Africa must speak with a strong unified voice on climate issues-Kenyan Environment Minister
Nairobi, Kenya, October 11, 2018 (AltAfrica)-Africa needs to prepare and speak with one voice when it goes to COP 24 in Katowice, Poland, in December, Kenya’s Environment and Forestry Minister, Keriako Tobiko said Wednesday at the opening of the Seventh Climate Change and Development in Africa (CCDA – VII) conference in Nairobi.
Speaking on behalf of President Uhuru Kenyatta, the Minister said climate change was a matter of life and death for Africa hence the need for its leaders to speak with a strong unified voice and be heard when participating in multilateral climate negotiations and other global issues.
“We have all experienced the devastating and unprecedented impacts of climate change on our peoples’ lives and livelihoods as well as our national economies. Africa is the most vulnerable continent despite contributing only about 4% to global greenhouse gas emissions but when we go to argue our case we speak in tongues and come back with no deal,” he said.
“We need to make sure that we have a unified voice as we proceed to COP24. We should showcase our own solutions to climate change; solutions that are developed and customised to fit our own situation.”
He said given Africa’s shared ecosystems and that natural resources know no boundaries, it was essential that ‘we continue to speak in one voice to safeguard the basis of our development and seek transformative solutions’.
Mr. Tobiko said the theme of this year’s forum, “Policies and actions for effective implementation of the Paris Agreement for resilient economies in Africa”, reflects Africa’s collective engagement and commitment to strengthen climate change actions in the context of its development priorities.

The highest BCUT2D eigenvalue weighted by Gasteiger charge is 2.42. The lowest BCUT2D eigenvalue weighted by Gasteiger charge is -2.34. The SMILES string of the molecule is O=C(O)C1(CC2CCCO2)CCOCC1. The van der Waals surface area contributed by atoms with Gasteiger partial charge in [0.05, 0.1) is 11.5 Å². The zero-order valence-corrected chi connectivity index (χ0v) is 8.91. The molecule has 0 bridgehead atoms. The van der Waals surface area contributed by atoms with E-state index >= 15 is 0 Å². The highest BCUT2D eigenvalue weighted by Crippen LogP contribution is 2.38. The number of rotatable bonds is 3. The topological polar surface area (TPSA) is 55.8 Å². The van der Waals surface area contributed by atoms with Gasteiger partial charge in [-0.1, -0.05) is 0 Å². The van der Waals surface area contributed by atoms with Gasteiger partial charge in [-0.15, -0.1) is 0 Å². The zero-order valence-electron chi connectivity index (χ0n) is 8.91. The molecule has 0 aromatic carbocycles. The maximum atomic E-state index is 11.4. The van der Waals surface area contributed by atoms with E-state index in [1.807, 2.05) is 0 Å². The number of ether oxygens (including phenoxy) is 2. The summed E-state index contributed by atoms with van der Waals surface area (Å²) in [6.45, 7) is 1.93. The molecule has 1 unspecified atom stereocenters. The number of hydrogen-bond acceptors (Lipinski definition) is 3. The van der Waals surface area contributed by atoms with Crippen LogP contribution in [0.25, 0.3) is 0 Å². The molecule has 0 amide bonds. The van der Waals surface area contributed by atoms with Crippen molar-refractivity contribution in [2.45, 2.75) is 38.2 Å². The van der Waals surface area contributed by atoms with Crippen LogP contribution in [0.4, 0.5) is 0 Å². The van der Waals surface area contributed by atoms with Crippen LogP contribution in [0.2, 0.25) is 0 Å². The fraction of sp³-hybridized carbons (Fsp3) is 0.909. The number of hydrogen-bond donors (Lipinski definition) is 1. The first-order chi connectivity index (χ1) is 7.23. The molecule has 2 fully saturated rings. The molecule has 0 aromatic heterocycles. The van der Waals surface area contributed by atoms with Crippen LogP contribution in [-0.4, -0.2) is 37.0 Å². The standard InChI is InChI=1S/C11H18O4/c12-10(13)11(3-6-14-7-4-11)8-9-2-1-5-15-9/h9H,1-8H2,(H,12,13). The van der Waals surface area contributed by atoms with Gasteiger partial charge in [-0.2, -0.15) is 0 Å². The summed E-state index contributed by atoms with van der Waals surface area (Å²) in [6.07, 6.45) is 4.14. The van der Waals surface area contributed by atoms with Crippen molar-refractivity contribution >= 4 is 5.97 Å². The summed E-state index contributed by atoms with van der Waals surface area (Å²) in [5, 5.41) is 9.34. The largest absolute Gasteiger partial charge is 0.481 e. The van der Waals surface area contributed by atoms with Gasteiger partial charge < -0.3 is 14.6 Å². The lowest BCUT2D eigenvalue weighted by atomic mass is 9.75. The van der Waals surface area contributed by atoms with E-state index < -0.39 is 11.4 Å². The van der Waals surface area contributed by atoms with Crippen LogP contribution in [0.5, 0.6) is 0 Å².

Climate change threats, he said, however present opportunities for innovative and green investments for Africa.
“This is why implementation of the Paris Agreement remains a priority for the continent in order to adapt to the inevitability of climate variability and change. It is however important to emphasize that achieving the goals of the Agreement require committed leadership from state and non-state actors,” the Minister said.
Commenting on the Intergovernmental Panel on Climate Change’s (IPCC) ‘Global Warming of 1.50C special report and its impacts in the context of strengthening the global response to the threat of climate change, sustainable development, and efforts to eradicate poverty’, Mr. Tobiko said limiting global warming to 1.50C would require rapid, far reaching and unprecedented changes in all aspects of society.
“Operationalisation implies that adequate and predictable resources be mobilised and made available to support adaptation and mitigation action in Africa and other developing world,” he said, adding it was important that discussions and outcome of CCDA-VII contribute to build momentum towards the upcoming COP 24 and implementation of Nationally Determined Contributions (NDCs).
Local communities, women and the youth, he said, should be engaged in Africa’s efforts to combat the vagaries of climate change.
Mr. Tobiko shared with participants Kenya’s priority climate actions and how its devolved governments were helping fight climate change.
“There are numerous practical and innovative solutions at community, sub-national, national and international level that we should never ignore in Africa. Climate change affects all of us but it affects doubly the most vulnerable members of our communities so we should always engage them because they also have the knowledge and solutions,” he said.
The Minister said as part of efforts to tap into opportunities in biodiversity, Kenya will be hosting its first Sustainable Blue Economy Conference between the 26th and 28th November 2018 to promote sustainable investments in oceans, seas, lakes, and rivers.
The meeting has attracted over 700 participants from member States, climate researchers, academia, civil society organisations, private sector, youth, women and local government leaders, among others.